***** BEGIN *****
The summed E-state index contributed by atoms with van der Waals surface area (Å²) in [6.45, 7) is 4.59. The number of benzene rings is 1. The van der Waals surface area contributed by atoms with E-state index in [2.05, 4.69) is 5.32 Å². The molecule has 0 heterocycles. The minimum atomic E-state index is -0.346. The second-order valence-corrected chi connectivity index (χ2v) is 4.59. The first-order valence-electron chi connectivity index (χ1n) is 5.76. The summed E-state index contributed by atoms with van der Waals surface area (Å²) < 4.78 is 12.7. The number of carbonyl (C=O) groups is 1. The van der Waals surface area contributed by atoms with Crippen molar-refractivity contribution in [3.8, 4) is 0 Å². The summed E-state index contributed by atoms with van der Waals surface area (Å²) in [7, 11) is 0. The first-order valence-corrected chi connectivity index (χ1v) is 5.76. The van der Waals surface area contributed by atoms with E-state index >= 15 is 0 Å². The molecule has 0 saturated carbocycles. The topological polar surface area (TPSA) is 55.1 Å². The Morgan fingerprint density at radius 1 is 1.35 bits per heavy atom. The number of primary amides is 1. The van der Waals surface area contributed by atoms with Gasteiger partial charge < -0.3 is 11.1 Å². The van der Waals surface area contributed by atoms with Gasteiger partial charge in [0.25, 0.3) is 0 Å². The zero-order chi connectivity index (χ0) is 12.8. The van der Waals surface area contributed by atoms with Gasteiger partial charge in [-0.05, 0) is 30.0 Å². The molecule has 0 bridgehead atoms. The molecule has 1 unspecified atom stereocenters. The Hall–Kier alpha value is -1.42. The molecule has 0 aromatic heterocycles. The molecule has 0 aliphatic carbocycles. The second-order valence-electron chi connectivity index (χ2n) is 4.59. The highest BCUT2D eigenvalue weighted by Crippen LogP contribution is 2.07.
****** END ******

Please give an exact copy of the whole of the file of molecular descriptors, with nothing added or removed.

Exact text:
The summed E-state index contributed by atoms with van der Waals surface area (Å²) in [6.45, 7) is 4.59. The number of benzene rings is 1. The van der Waals surface area contributed by atoms with E-state index in [2.05, 4.69) is 5.32 Å². The molecule has 0 heterocycles. The minimum atomic E-state index is -0.346. The second-order valence-corrected chi connectivity index (χ2v) is 4.59. The first-order valence-electron chi connectivity index (χ1n) is 5.76. The summed E-state index contributed by atoms with van der Waals surface area (Å²) < 4.78 is 12.7. The number of carbonyl (C=O) groups is 1. The van der Waals surface area contributed by atoms with Crippen molar-refractivity contribution in [3.8, 4) is 0 Å². The summed E-state index contributed by atoms with van der Waals surface area (Å²) in [7, 11) is 0. The first-order valence-corrected chi connectivity index (χ1v) is 5.76. The van der Waals surface area contributed by atoms with E-state index >= 15 is 0 Å². The molecule has 0 saturated carbocycles. The topological polar surface area (TPSA) is 55.1 Å². The Morgan fingerprint density at radius 1 is 1.35 bits per heavy atom. The number of primary amides is 1. The van der Waals surface area contributed by atoms with Gasteiger partial charge < -0.3 is 11.1 Å². The van der Waals surface area contributed by atoms with Gasteiger partial charge in [0.25, 0.3) is 0 Å². The zero-order chi connectivity index (χ0) is 12.8. The van der Waals surface area contributed by atoms with Gasteiger partial charge in [-0.05, 0) is 30.0 Å². The molecule has 0 bridgehead atoms. The molecule has 1 unspecified atom stereocenters. The Hall–Kier alpha value is -1.42. The molecule has 0 aromatic heterocycles. The molecule has 0 aliphatic carbocycles. The second-order valence-electron chi connectivity index (χ2n) is 4.59. The highest BCUT2D eigenvalue weighted by Crippen LogP contribution is 2.07.